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Senate Democrats are pushing a voting rights bill Republicans have vowed to block

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Senate Minority Leader Mitch McConnell, R-Ky., led opposition among Republicans to a voting rights bill that centrist Democrat Joe Manchin of West Virginia hoped to corrall GOP votes for.
Mandel Ngan, AFP via Getty Images

Senate Minority Leader Mitch McConnell, R-Ky., led opposition among Republicans to a voting rights bill that centrist Democrat Joe Manchin of West Virginia hoped to corrall GOP votes for.

Senate Democrats are set to try again to advance voting rights legislation on Wednesday, despite widespread opposition from Republicans.

Democrats say federal voting legislation is needed to counteract a wave of new restrictions from Republican-controlled state legislatures across the country. Critics of those laws say they are making it more difficult to vote, particularly for people of color.

"Democrats are ready to have this debate right now," Senate Majority Leader Chuck Schumer, D-N.Y., told reporters Tuesday, describing the legislation as a "a bill that every Senate Democrat is united behind, enthusiastically."

The bill would among other things establish Election Day as a national holiday, set national minimum standards for early voting and voting by mail, and create new requirements for groups not currently required to disclose their financial donors. It also includes standards for states that require voter identification, something that was a priority of West Virginia Sen. Joe Manchin.

The Freedom to Vote Act was negotiated by a group of Senate Democrats, including Manchin, who was his party's lone holdout on the sweeping voting rights measure that passed the House earlier this year. Parts of the House-passed voting rights bill, called the For the People Act, were scaled back to win over Manchin's support, as well as some Republicans. Manchin played a key role in courting Republican support for the compromise bill in recent weeks.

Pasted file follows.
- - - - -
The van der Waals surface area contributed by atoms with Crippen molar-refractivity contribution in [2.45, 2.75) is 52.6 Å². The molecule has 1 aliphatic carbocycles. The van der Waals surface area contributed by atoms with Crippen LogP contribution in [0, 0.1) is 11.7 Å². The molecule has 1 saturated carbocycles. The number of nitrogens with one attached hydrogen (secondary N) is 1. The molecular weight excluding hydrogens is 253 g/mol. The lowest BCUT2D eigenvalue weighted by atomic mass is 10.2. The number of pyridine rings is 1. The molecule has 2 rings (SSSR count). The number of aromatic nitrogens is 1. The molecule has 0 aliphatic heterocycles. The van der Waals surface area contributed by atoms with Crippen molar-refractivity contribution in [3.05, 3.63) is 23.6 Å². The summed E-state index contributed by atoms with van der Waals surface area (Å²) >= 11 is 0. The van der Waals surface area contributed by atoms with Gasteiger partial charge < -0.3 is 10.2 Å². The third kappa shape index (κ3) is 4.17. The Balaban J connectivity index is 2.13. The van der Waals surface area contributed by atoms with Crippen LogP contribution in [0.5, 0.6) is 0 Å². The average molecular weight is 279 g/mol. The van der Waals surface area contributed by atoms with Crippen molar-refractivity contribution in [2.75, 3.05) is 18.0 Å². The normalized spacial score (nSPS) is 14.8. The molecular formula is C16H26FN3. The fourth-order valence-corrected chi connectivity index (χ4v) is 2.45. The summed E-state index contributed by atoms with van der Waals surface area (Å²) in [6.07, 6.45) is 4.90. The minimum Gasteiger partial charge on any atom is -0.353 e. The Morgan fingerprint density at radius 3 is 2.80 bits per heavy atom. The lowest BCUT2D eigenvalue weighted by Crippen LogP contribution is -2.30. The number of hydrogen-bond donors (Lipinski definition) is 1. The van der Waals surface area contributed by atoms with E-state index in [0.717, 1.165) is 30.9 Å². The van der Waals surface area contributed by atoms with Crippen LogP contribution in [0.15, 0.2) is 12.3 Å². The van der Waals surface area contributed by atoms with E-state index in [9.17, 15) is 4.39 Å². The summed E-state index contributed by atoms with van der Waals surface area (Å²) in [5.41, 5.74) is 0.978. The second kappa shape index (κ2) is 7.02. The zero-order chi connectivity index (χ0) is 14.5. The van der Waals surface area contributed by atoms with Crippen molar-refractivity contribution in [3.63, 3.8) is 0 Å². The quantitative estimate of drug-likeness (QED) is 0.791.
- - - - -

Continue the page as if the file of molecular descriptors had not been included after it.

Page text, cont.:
Support comes from

In the 50-50 Senate, Democrats would need support from Republicans to reach the 60-vote threshold to break a filibuster and allow the bill to be considered.

Illinois Sen. Dick Durbin, a Democrat, called on Republicans to at least agree to debate on the bill, saying "don't use the filibuster, the weapon of Jim Crow" to block consideration of voting rights legislation.

But so far, there have been few public signs of movement among Republicans.

Senate Minority Leader Mitch McConnell, R-Ky., said Tuesday that it is his "hope and anticipation" that no Republicans will vote for the Freedom to Vote Act, which he described as an attempt by Democratic lawmakers "to have the federal government take over how elections are conducted all over America."

Should the procedural vote on Wednesday fail as is expected, it is likely to thrust lawmakers into another high-profile fight over whether to change Senate rules to abolish the legislative filibuster, or to carve out an exception for voting rights legislation. But some Democratic senators, including Manchin, have rejected calls to change the filibuster.

Maryland Sen. Chris Van Hollen, a Democrat, said that Wednesday's vote was an opportunity to show that Democrats were united on voting rights legislation.

"We have to very clearly demonstrate to some of our colleagues that we've exhausted every other option," said Van Hollen, who supports eliminating the filibuster. "But patience is not eternal, time is running out."